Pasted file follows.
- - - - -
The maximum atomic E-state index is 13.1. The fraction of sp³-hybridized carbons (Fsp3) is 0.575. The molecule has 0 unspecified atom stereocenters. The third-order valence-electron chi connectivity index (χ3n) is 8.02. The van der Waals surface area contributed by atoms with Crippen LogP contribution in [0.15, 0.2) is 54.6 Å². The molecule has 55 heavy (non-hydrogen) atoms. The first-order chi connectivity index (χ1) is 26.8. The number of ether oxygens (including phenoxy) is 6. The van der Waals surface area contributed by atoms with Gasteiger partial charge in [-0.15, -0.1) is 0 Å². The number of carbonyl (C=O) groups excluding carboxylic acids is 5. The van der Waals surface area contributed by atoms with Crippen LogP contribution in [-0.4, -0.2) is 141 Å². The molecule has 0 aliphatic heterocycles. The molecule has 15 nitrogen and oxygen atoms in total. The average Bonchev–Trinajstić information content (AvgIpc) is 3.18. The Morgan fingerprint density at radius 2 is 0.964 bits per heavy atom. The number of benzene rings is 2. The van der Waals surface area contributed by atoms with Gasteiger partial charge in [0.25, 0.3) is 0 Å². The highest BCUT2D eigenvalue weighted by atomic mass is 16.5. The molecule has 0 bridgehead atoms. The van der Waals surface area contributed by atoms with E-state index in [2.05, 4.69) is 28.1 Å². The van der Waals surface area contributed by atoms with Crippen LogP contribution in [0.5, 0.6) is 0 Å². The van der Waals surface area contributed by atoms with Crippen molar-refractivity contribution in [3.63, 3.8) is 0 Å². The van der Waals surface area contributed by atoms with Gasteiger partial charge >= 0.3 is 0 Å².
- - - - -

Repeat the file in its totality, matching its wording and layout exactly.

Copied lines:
The maximum atomic E-state index is 13.1. The fraction of sp³-hybridized carbons (Fsp3) is 0.575. The molecule has 0 unspecified atom stereocenters. The third-order valence-electron chi connectivity index (χ3n) is 8.02. The van der Waals surface area contributed by atoms with Crippen LogP contribution in [0.15, 0.2) is 54.6 Å². The molecule has 55 heavy (non-hydrogen) atoms. The first-order chi connectivity index (χ1) is 26.8. The number of ether oxygens (including phenoxy) is 6. The van der Waals surface area contributed by atoms with Gasteiger partial charge in [-0.15, -0.1) is 0 Å². The number of carbonyl (C=O) groups excluding carboxylic acids is 5. The van der Waals surface area contributed by atoms with Crippen LogP contribution in [-0.4, -0.2) is 141 Å². The molecule has 0 aliphatic heterocycles. The molecule has 15 nitrogen and oxygen atoms in total. The average Bonchev–Trinajstić information content (AvgIpc) is 3.18. The Morgan fingerprint density at radius 2 is 0.964 bits per heavy atom. The number of benzene rings is 2. The van der Waals surface area contributed by atoms with Gasteiger partial charge in [0.25, 0.3) is 0 Å². The highest BCUT2D eigenvalue weighted by atomic mass is 16.5. The molecule has 0 bridgehead atoms. The van der Waals surface area contributed by atoms with E-state index in [2.05, 4.69) is 28.1 Å². The van der Waals surface area contributed by atoms with Crippen LogP contribution in [0.5, 0.6) is 0 Å². The van der Waals surface area contributed by atoms with Crippen molar-refractivity contribution in [3.63, 3.8) is 0 Å². The van der Waals surface area contributed by atoms with Gasteiger partial charge >= 0.3 is 0 Å².